With the fate of the Sacramento Kings seemingly changing by the hour, the organization had no comment on a report this morning that the team has been sold to a Seattle group.
A tweet from a Comcast Sports Bay Area NBA analyst this morning said the team had been sold for $525 million to a group led by hedge-fund manager Chris Hansen. A representative for Hansen in Seattle could not immediately be reached for comment.
Eric Rose, a Kings spokesman, said, "Nothing has changed with our position that we will not comment on rumors or speculation about the Sacramento Kings franchise."
Sources have told The Bee as recently as Thursday that the owners of the franchise - the Maloof family - still had not received a formal offer for the team, but was expecting an offer very soon.
Richard Benvenuti, a limited partner in the franchise, said this morning he had not been told of a sale.
"We haven't heard anything about it," Benvenuti said. His family owns 15 percent of the team.
If the team is sold and the deal is approved by NBA owners, the Kings would move to Seattle next season. The team would play at old KeyArena for two years and then move into a new arena.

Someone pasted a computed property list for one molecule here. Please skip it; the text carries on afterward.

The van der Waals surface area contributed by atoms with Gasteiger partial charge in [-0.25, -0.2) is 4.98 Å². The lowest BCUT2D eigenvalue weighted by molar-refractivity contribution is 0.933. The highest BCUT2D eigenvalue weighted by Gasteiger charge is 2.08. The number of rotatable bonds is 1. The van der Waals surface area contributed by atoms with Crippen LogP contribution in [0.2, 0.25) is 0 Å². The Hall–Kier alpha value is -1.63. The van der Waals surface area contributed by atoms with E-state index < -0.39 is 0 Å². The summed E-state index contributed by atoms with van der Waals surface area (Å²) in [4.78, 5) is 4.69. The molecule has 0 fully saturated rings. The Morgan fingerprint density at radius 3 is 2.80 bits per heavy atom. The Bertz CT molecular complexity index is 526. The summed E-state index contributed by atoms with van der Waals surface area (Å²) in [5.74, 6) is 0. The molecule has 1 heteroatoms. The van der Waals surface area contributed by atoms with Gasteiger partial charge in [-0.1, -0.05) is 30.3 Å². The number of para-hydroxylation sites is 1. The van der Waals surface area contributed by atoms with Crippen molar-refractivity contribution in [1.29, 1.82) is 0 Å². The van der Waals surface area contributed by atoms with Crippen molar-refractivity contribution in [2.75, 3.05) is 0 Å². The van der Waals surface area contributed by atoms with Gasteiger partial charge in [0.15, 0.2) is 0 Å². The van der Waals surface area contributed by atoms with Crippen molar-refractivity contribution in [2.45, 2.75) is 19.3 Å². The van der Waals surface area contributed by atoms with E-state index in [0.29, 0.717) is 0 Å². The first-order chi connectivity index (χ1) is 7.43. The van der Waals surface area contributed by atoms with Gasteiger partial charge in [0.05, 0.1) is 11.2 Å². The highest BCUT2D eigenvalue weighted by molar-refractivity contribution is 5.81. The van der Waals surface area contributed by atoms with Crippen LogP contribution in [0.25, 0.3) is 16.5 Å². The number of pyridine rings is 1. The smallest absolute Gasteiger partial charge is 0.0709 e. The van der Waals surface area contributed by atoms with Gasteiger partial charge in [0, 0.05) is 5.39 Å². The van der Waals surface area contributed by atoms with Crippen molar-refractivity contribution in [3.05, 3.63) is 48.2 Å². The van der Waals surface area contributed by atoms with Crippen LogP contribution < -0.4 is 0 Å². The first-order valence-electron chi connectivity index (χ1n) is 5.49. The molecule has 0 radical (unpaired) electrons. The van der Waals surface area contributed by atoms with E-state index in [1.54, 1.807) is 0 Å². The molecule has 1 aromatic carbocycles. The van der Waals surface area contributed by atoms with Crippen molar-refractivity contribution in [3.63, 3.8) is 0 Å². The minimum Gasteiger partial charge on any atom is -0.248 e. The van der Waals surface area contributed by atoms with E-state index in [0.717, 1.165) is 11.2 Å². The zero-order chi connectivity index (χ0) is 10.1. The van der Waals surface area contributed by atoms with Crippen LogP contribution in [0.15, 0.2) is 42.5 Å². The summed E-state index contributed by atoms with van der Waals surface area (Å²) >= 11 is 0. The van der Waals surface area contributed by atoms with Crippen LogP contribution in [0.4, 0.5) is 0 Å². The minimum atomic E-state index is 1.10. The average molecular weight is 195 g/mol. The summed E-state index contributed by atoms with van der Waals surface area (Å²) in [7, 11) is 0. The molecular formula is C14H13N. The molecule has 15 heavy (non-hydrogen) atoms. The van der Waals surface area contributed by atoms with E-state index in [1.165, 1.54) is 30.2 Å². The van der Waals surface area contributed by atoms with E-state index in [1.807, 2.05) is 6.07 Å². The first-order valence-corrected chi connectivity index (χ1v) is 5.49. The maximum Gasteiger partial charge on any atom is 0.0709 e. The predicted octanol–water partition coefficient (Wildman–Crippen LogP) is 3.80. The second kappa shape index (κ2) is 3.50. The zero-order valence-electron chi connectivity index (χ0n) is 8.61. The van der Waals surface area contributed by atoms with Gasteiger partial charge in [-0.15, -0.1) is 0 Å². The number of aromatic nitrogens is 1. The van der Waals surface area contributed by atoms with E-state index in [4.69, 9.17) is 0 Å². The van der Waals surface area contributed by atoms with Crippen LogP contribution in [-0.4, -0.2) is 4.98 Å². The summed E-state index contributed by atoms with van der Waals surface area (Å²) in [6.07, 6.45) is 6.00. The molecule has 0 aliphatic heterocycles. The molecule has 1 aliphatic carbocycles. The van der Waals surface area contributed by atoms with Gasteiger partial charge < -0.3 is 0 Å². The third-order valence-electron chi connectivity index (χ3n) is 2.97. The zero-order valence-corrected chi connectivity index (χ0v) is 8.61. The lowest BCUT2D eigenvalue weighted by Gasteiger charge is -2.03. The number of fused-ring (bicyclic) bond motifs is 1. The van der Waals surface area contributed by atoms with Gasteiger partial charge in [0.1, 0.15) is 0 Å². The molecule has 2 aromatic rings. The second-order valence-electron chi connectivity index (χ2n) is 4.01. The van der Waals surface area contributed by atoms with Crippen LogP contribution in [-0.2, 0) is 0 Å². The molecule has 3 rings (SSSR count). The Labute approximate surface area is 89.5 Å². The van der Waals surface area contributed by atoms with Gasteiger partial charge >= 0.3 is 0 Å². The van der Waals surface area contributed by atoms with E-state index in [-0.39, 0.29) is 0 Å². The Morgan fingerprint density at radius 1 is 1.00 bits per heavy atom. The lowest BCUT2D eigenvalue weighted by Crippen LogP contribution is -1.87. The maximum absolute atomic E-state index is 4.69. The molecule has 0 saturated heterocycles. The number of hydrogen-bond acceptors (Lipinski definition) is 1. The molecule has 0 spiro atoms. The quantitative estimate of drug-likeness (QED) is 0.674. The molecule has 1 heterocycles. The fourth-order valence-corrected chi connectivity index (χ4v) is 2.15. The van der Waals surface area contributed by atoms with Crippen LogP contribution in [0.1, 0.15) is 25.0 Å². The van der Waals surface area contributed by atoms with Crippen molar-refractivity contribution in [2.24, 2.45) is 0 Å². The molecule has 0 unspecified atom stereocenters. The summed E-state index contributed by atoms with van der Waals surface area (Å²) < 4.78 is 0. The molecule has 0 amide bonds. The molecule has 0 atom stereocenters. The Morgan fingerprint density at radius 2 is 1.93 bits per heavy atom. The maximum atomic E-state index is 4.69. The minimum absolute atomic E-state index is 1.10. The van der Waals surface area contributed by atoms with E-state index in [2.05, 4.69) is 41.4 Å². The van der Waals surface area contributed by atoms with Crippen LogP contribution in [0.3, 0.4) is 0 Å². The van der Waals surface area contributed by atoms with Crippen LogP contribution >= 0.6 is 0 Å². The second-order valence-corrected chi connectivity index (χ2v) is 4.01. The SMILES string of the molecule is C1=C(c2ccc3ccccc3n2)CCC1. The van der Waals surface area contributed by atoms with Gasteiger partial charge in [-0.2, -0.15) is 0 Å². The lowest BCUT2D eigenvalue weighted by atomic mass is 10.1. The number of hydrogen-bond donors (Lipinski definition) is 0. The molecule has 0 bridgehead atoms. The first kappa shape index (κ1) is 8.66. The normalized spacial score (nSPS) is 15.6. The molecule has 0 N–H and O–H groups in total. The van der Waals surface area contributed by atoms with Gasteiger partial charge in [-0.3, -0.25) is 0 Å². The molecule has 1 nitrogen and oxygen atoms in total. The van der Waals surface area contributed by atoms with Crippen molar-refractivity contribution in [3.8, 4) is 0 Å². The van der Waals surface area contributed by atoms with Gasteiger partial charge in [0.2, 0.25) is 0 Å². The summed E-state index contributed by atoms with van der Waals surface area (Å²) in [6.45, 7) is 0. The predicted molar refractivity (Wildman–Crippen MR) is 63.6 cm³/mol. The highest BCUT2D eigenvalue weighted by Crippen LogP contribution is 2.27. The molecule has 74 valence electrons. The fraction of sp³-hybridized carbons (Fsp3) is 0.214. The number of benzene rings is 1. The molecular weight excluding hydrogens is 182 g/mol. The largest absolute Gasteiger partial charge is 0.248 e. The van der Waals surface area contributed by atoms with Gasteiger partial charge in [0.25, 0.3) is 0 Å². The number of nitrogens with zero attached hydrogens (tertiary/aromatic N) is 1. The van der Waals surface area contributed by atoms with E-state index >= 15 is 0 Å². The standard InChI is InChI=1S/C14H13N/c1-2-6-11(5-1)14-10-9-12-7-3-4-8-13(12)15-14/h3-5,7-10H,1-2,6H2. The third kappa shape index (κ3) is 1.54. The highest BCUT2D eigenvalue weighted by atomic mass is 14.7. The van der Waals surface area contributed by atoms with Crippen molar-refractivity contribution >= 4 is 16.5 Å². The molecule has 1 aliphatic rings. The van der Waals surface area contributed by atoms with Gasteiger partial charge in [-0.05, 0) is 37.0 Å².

Hansen's group, which includes Microsoft executive Steve Ballmer and members of the Nordstrom family, has a tentative deal with the city and King County to build a $490 million arena south of downtown.
Sacramento Mayor Kevin Johnson this week pledged to find a competing offer from a buyer who would keep the Kings in town. He said he has stayed in touch with billionaire Ron Burkle, whose effort to buy the Kings two years ago was angrily rejected by the Maloofs.
City Hall officials had no comment on the latest report of a done deal.
Thursday evening, NBA Commissioner David Stern said it would be reasonable to give Burkle a chance to match Hansen's offer. Officials with the league couldn't be reached for comment today.
Until this week, the Maloofs have insisted the team isn't for sale. But sources say they've warmed up to the idea of selling the financially troubled franchise. The Kings are more than $200 million in debt and are on track to lose $6 million to $7 million this year, according to sources.
The team's status in Sacramento became uncertain after the Maloofs abandoned a tentative plan to build a new downtown arena last spring.